As shown in FIG. 5, this embodiment is also provided with a purge steam line 20 that leads one portion of the steam 6a separated by the steam separator 6 to the cathode 1b. This purge steam line 20 is provided so as to branch from the steam line that connects the steam separator 6 and the heat recovery system 7, and is provided so as to branch from the steam line connecting the steam separator 6 and the heat recovery system 7, and connects the steam supply line to the cathode 1b via the heat exchanger 22 provided to the steam supply valve 21 and its downstream side. In addition, the heat exchanger 22 is configured so as to exchange heat with the high-temperature water 6b that is separated by the steam separator 6. In addition, the cathode steam line 20 is connected to a nitrogen or other inert gas supply apparatus 12 via the inert gas supply valve 13, and the lowering of the oxygen concentration of the cathode 1b is performed by either steam or by the inert gas. Furthermore, a condenser 23 and a steam separator 24 are provided to the side of the discharge lie 25 of the cathode 1b, and the steam that is generated and discharged in the cathode 1b accompanying powerplant operation of the fuel cell 1 is condensed and recovered as water. The other portions of this configuration are the same as for the fourth embodiment.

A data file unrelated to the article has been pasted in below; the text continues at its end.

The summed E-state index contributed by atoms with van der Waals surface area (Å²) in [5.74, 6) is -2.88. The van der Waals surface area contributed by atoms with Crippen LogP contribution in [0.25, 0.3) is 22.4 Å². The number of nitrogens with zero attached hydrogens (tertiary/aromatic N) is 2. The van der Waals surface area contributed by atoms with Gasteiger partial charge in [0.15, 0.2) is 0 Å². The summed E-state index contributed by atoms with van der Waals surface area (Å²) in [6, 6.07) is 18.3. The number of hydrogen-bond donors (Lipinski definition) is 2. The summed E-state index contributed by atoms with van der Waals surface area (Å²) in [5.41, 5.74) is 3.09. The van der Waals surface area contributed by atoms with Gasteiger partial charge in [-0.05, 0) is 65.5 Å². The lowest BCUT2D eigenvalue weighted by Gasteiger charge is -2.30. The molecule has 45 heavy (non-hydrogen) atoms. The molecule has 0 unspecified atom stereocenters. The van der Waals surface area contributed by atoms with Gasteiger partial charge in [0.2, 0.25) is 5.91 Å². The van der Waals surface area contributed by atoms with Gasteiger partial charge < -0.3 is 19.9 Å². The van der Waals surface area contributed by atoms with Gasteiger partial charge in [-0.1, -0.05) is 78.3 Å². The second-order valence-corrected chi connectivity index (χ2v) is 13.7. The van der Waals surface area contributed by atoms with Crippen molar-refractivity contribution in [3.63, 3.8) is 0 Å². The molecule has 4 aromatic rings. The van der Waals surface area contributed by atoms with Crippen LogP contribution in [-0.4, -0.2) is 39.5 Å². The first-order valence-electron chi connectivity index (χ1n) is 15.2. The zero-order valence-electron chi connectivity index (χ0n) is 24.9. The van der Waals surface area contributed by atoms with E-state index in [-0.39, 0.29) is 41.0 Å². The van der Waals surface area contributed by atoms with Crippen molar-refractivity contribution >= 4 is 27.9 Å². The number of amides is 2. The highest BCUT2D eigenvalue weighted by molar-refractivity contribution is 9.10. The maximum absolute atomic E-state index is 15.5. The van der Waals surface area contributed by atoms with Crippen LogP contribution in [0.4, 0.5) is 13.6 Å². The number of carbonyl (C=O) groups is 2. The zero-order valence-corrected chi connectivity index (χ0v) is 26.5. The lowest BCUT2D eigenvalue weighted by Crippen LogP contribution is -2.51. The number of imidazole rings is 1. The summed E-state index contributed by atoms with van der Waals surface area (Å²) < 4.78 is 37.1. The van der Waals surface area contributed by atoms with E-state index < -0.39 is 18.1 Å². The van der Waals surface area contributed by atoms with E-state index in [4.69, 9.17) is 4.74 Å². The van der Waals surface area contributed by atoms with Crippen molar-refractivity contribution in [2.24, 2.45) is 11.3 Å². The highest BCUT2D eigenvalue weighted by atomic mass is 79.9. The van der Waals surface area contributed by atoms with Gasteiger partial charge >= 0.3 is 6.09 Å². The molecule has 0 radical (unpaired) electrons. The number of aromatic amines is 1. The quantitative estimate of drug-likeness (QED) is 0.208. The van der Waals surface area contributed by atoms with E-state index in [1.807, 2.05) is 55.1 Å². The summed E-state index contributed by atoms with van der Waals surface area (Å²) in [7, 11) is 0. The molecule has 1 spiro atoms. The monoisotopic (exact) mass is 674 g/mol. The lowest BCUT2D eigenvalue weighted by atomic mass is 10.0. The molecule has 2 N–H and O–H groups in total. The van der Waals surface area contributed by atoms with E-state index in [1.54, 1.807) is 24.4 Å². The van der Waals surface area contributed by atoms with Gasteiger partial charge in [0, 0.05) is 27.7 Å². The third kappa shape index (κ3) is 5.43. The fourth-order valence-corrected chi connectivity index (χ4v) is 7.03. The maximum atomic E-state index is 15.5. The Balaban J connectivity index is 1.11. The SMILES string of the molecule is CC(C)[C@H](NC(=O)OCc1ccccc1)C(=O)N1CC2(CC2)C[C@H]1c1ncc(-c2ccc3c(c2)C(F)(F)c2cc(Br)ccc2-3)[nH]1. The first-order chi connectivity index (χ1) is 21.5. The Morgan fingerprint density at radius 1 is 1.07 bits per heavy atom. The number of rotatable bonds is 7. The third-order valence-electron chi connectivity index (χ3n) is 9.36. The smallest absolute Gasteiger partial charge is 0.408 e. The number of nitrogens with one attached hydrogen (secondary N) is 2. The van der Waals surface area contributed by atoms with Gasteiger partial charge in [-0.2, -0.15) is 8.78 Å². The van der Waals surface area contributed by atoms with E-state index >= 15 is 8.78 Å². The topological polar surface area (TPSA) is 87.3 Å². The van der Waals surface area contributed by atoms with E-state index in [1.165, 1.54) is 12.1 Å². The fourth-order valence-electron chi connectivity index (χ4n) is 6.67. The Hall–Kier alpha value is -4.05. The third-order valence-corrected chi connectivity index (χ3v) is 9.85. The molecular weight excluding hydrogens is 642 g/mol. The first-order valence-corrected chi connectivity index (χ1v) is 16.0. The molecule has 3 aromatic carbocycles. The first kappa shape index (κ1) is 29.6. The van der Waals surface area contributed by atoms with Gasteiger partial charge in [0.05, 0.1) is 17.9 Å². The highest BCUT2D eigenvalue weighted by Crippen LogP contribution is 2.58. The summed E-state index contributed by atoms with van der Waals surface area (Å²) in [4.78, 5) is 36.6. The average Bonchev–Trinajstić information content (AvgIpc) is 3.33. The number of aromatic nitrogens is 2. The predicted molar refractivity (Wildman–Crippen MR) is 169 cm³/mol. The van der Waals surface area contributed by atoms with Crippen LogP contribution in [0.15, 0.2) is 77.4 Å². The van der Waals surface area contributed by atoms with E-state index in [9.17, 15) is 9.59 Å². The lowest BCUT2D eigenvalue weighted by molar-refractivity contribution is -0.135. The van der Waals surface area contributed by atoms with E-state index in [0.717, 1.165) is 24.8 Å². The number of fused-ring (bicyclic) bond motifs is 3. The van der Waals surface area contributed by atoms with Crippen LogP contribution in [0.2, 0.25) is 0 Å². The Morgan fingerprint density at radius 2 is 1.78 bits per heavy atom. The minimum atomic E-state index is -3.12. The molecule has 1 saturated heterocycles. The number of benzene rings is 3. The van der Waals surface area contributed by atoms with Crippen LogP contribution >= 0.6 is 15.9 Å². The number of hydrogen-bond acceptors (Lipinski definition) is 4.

The following is a description of the operation of a fuel cell powerplant system of the present embodiment and having the configuration described above. More specifically, opening the steam supply valve 21 causes one portion of the steam 6a that is separated by the steam separator 6 to be led to the cathode by the cathode steam line 20, but when this is done, the cathode steam has its pressure reduced by the steam supply valve 21 and because of a little enthalpy change the steam temperature drops. However, in the present embodiment, the cathode steam line 20 is provided with a heat exchanger 22 that performs heat exchange with the high-temperature water 6b that is separated by the steam separator 6 and so the cathode steam for which the temperature has dropped is heated by the high temperature water 6b to again become high-temperature steam which is then led to the cathode 1b. As a result, the temperature of the water that is led to the cathode 1b becomes sufficiently higher than the temperature of the compensate for that for example, at a cell powerplant operation of less than approximately 200° C., the steam that is led to the cathode 1b does not condense even if the cell operating pressure is close to 10 ata. Accordingly, even if the operating pressure condition for the fuel cell 1 is a high pressure of about 10 ata., it is still possible to reduce the concentration of the oxygen inside the cathode 1b. In general, because a higher power generation efficiency can be attained for the higher operating pressure of the fuel cell and so even when there is, it is extremely desirable that steam can be used to reduce the oxygen concentration inside the cathode even when there is such high pressure operation.